Why do so many women of faith have such a strong aversion to feminism? And why do so many feminists have an ardent mistrust of religion? These questions are at the heart of Helen LaKelly Hunt’s illuminating look at the alliance between spiritual conviction and social action. Intelligent and heartfelt, Faith and Feminism offers a perceptive look at the lives of five spirited and spiritual women of history, women who combined their undying faith with feminist beliefs and who made the world a better place by doing so.
• St. Teresa of Ávila, a woman whose bravery in confronting her shadows gave her the strength to connect with the world and live a life of divine action.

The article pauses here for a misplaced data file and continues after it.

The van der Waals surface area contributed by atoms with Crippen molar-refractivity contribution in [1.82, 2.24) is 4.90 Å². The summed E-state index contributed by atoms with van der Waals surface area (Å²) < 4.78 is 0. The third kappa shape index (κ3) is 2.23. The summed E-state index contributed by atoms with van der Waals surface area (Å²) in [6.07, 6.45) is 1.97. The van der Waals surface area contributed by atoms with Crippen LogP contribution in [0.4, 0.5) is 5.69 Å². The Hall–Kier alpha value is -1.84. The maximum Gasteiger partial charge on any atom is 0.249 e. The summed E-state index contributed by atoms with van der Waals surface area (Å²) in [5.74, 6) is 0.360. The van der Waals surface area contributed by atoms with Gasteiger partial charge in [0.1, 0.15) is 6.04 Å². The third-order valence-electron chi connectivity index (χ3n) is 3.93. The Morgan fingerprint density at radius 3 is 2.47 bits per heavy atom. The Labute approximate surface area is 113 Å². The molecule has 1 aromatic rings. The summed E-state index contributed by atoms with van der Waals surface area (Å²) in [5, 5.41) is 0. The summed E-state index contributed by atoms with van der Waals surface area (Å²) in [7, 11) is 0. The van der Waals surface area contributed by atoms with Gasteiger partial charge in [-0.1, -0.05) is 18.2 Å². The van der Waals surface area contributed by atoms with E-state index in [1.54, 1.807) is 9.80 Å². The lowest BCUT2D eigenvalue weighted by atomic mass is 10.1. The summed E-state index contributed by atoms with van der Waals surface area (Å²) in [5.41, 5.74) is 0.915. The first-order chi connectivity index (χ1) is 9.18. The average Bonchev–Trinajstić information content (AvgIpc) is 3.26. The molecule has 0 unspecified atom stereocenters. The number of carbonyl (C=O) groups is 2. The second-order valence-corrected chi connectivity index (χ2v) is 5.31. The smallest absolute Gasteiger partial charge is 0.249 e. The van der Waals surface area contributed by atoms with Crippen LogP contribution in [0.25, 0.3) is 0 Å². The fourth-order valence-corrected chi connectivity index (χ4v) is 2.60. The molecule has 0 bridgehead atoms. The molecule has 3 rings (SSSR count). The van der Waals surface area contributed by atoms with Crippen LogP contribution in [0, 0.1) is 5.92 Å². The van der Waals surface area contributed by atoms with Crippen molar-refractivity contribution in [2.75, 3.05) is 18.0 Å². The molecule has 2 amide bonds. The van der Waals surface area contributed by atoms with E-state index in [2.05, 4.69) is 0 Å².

• Lucretia Mott, a Quaker minister, who rose from her quiet upbringing to become a passionate speaker and activist working tirelessly on behalf of justice and peace.
• Sojourner Truth, a Christian slave, who spoke out with unwavering courage to claim her God-given rightful place as an African American and a woman.
• Emily Dickinson, an extraordinary poet, who touched the world with her ability to capture and transform the experience of suffering.
• Dorothy Day, a radical journalist, who lived a life of voluntary poverty as a way of expressing her passion for the Christian faith and care for those in need.
A remarkable book that focuses on the idea that spirituality and feminism are really different expressions of the same impulse to make life more whole, Faith and Feminism offers a powerful catalyst for reflecting on our sense of self — and for living and loving according to our deepest values.